Monday, August 22, 2011

So long, Jack

I campaigned for Canada's New Democratic Party (NDP) as a teenager, in the riding then held by Liberal Prime Minister Pierre Elliott Trudeau. Our big breakthrough was getting slightly more than 2% of the vote.

Over the years, my political orientation shifted to the right, but I always had a special place in my heart for the party whose members once sported buttons that said "My heart is on the left." Earlier this year, I even voted for them for the first time in 27 years, and I did so primarily because of the party's charismatic leader, Jack Layton. Hell, I didn't even know the name of the local candidate until I saw it on the ballot, and promptly forgot it until she was declared elected.

Jack Layton accomplished two things in that election that nobody expected. The party that had been struggling for a breakthrough in Quebec for decades took 59 of 75 parliamentary seats in the province, sending the separatist Bloc Quebecois, which had dominated federal politics in Quebec for two decades, to oblivion.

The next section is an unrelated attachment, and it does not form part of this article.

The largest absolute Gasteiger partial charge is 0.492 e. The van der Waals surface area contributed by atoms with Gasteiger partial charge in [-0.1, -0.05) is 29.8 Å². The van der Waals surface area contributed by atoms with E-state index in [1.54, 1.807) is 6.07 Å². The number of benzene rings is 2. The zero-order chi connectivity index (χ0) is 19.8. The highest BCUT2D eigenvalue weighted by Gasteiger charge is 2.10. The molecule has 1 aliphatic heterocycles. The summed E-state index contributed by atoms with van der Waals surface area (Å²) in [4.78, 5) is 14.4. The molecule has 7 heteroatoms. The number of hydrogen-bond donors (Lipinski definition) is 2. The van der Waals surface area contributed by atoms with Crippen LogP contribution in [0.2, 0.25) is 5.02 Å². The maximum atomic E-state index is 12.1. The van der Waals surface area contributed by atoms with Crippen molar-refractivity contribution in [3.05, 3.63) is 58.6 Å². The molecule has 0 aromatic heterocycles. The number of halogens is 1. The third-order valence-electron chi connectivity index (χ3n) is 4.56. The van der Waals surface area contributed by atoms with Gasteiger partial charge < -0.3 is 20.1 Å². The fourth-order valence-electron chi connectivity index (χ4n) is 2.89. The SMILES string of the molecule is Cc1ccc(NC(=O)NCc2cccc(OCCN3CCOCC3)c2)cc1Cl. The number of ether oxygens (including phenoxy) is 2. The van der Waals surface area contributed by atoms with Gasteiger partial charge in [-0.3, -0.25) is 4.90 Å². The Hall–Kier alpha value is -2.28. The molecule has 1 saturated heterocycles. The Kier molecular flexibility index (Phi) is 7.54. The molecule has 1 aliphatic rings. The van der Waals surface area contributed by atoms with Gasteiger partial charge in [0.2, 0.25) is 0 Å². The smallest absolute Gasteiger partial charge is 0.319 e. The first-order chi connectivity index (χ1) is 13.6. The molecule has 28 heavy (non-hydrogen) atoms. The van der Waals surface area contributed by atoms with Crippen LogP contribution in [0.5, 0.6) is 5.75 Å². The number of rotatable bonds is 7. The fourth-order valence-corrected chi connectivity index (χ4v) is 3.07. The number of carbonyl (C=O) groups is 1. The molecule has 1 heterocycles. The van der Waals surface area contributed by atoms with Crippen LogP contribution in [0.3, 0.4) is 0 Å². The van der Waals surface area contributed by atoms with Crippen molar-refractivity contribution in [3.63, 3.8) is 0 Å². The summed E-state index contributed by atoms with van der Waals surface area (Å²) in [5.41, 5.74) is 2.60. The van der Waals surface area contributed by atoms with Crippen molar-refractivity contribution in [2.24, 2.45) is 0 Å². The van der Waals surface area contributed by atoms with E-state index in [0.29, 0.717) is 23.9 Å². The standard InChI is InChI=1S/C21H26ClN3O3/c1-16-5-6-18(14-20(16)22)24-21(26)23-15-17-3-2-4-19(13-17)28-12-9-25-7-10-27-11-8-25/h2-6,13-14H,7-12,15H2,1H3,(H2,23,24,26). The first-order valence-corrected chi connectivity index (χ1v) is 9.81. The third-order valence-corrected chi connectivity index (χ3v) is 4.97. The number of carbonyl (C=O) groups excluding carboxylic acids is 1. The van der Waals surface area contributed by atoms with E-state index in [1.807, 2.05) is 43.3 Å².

Largely because of that accomplishment, the NDP became the Official Opposition for the first time in its history. The future was brighter than it had ever been for the NDP and the man who had become the most popular politician in Canada.

Then, earlier this summer, he confidently told Canadians that he would be back when he stepped down from the party's leadership to battle cancer (which he had beaten once before), and few doubted that he would be.

Jack Layton died this morning.

As far as I can see, Jack may have been the last of his kind in Canadian politics; that is, leaders who are in it not for the money or the prestige or the favours they can hand out, but for what they believe in and the hope of achieving a brighter future. In my lifetime, I can think of only three others who merit membership in this club: Pierre Trudeau, Rene Levesque, and the NDP's own Ed Broadbent.

Today, my condolences go out not only to Jack's family and friends, but to all Canadians - regardless of our political leanings, we have all lost a national treasure today.

So long, Jack. We will miss you.

Two days before his death, Jack Layton wrote this letter to Canadians.